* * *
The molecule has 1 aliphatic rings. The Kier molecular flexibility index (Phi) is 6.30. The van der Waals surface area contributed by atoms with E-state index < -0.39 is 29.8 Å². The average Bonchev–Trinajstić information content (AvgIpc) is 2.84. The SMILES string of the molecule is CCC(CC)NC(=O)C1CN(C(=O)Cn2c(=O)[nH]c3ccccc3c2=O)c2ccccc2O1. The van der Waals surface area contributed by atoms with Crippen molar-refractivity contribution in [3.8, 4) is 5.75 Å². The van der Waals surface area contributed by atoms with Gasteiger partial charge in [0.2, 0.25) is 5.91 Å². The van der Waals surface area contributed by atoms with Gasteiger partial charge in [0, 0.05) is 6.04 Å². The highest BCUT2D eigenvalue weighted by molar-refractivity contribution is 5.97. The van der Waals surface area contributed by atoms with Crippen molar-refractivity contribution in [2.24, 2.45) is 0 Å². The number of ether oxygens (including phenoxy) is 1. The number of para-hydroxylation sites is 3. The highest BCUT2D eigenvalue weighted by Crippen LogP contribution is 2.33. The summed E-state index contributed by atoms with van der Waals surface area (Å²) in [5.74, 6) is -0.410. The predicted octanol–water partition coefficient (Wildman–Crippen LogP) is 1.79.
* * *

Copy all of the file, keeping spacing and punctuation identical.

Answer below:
The molecule has 1 aliphatic rings. The Kier molecular flexibility index (Phi) is 6.30. The van der Waals surface area contributed by atoms with E-state index < -0.39 is 29.8 Å². The average Bonchev–Trinajstić information content (AvgIpc) is 2.84. The SMILES string of the molecule is CCC(CC)NC(=O)C1CN(C(=O)Cn2c(=O)[nH]c3ccccc3c2=O)c2ccccc2O1. The van der Waals surface area contributed by atoms with Crippen molar-refractivity contribution in [3.8, 4) is 5.75 Å². The van der Waals surface area contributed by atoms with Gasteiger partial charge in [0.2, 0.25) is 5.91 Å². The van der Waals surface area contributed by atoms with Gasteiger partial charge in [0, 0.05) is 6.04 Å². The highest BCUT2D eigenvalue weighted by molar-refractivity contribution is 5.97. The van der Waals surface area contributed by atoms with Crippen molar-refractivity contribution in [2.24, 2.45) is 0 Å². The number of ether oxygens (including phenoxy) is 1. The number of para-hydroxylation sites is 3. The highest BCUT2D eigenvalue weighted by Crippen LogP contribution is 2.33. The summed E-state index contributed by atoms with van der Waals surface area (Å²) in [5.74, 6) is -0.410. The predicted octanol–water partition coefficient (Wildman–Crippen LogP) is 1.79.